These chrome items have been completely transformed and are shining bright once more. The first step in the process of re-chroming is the stripping process.
These chrome items have been completely transformed and are shining bright once more. The first step in the process of re-chroming is the stripping process. Grease, paint and rust that has accumulated on the car bumper over the years is removed.
Items are then stripped in a solution known as ‘Labere’. This solution is a perfect chemical balance to ensure the old chrome plating is removed without damaging the metal underneath.
The next step in the process is polishing to a smooth finish.
The metal has then gone through a triple plating process. First copper, applied for weather protection. Then Nickel is applied. Once the nickel layer has been applied it is time for the chrome.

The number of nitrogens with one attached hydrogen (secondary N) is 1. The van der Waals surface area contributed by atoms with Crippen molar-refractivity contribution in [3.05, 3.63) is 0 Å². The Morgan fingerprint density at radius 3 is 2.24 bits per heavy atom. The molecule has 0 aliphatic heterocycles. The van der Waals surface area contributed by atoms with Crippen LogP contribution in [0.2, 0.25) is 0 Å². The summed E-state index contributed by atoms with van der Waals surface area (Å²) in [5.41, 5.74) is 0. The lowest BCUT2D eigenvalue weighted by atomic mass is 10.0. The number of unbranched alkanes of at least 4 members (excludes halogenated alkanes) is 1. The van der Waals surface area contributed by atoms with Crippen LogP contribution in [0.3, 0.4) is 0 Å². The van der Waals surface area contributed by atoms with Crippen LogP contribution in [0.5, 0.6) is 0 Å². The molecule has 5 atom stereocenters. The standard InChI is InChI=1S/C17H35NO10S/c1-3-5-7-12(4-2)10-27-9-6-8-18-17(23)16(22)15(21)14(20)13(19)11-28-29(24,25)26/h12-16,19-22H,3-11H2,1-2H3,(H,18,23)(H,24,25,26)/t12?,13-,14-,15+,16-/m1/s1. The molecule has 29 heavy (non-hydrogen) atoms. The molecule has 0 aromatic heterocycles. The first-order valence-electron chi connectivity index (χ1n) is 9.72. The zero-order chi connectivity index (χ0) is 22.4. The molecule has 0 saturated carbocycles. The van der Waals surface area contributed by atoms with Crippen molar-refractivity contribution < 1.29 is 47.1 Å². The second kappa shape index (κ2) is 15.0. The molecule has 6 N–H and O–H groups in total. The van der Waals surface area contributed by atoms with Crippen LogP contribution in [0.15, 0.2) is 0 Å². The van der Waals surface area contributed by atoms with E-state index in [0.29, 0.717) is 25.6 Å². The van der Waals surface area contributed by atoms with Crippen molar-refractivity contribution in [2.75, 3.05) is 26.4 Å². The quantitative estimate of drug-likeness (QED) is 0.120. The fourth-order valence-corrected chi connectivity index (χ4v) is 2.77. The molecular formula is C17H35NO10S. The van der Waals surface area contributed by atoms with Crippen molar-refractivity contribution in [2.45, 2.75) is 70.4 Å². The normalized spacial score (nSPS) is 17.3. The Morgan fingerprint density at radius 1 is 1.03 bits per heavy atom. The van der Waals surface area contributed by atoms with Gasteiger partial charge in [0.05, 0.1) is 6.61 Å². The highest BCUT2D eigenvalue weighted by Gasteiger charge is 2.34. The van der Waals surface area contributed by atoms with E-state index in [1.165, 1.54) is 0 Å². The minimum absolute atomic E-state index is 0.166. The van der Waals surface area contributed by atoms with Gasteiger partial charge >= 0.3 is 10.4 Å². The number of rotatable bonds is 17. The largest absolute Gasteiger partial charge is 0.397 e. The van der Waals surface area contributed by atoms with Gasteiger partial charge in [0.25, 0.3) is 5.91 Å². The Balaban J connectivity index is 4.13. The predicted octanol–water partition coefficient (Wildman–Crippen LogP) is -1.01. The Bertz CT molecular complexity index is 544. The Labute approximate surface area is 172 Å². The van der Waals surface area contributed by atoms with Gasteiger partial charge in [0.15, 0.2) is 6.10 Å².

The chrome plating process is a method of applying a thin layer of chromium onto a substrate (metal or alloy) through an electroplating procedure.
In simple terms, electroplating is achieved by passing an electric current between two electrodes which are immersed in an electrolyte bath comprising of chromic acid. One of the electrodes will be the substrate which is to be plated. During the flow of electricity between the two electrodes, chromium atoms are deposited in a layer on the electrode to be plated.
We have chromework here for our Peugeot 504, Mini, Triumph TR6, Ford Capri and Corvette projects.
Here are some before images of our Corvette C2 bumper and Jagaur E-Type handbrake that require re chroming.
New chrome has to be one of the best ways to rejuvenate a classic vehicle’s appearance. We can’t wait to see these components back on their respective cars soon.